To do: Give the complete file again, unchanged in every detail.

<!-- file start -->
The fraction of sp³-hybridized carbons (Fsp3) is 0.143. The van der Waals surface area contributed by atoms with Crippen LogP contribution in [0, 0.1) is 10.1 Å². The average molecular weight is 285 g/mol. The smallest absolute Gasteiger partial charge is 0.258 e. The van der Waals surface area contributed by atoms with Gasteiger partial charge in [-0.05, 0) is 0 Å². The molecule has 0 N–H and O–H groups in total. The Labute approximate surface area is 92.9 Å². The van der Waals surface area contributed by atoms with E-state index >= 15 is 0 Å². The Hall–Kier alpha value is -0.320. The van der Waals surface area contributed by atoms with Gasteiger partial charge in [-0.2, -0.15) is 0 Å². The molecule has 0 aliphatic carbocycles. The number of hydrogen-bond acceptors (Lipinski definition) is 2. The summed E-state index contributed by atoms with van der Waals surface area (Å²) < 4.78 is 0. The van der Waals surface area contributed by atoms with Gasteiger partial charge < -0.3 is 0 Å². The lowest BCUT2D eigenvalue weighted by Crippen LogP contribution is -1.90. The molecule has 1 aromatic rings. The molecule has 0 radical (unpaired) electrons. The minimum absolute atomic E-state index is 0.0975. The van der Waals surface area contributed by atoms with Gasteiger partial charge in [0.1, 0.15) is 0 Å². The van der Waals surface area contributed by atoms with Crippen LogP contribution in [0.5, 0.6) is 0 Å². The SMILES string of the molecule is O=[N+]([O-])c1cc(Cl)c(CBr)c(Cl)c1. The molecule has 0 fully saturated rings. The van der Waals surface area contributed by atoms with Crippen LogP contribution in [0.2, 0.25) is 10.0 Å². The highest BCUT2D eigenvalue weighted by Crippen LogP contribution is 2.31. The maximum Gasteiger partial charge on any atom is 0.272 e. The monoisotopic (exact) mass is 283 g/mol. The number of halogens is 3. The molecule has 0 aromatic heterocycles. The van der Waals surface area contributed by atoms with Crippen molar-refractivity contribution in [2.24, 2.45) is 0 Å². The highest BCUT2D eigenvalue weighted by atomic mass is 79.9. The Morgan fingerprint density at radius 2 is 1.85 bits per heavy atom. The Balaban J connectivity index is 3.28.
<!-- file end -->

The fraction of sp³-hybridized carbons (Fsp3) is 0.143. The van der Waals surface area contributed by atoms with Crippen LogP contribution in [0, 0.1) is 10.1 Å². The average molecular weight is 285 g/mol. The smallest absolute Gasteiger partial charge is 0.258 e. The van der Waals surface area contributed by atoms with Gasteiger partial charge in [-0.05, 0) is 0 Å². The molecule has 0 N–H and O–H groups in total. The Labute approximate surface area is 92.9 Å². The van der Waals surface area contributed by atoms with E-state index >= 15 is 0 Å². The Hall–Kier alpha value is -0.320. The van der Waals surface area contributed by atoms with Gasteiger partial charge in [-0.2, -0.15) is 0 Å². The molecule has 0 aliphatic carbocycles. The number of hydrogen-bond acceptors (Lipinski definition) is 2. The summed E-state index contributed by atoms with van der Waals surface area (Å²) < 4.78 is 0. The van der Waals surface area contributed by atoms with Gasteiger partial charge < -0.3 is 0 Å². The lowest BCUT2D eigenvalue weighted by Crippen LogP contribution is -1.90. The molecule has 1 aromatic rings. The molecule has 0 radical (unpaired) electrons. The minimum absolute atomic E-state index is 0.0975. The van der Waals surface area contributed by atoms with Gasteiger partial charge in [0.1, 0.15) is 0 Å². The van der Waals surface area contributed by atoms with Crippen LogP contribution in [0.5, 0.6) is 0 Å². The SMILES string of the molecule is O=[N+]([O-])c1cc(Cl)c(CBr)c(Cl)c1. The molecule has 0 fully saturated rings. The van der Waals surface area contributed by atoms with Crippen LogP contribution in [0.2, 0.25) is 10.0 Å². The highest BCUT2D eigenvalue weighted by Crippen LogP contribution is 2.31. The maximum Gasteiger partial charge on any atom is 0.272 e. The monoisotopic (exact) mass is 283 g/mol. The number of halogens is 3. The molecule has 0 aromatic heterocycles. The van der Waals surface area contributed by atoms with Crippen molar-refractivity contribution in [2.24, 2.45) is 0 Å². The highest BCUT2D eigenvalue weighted by atomic mass is 79.9. The Morgan fingerprint density at radius 2 is 1.85 bits per heavy atom. The Balaban J connectivity index is 3.28.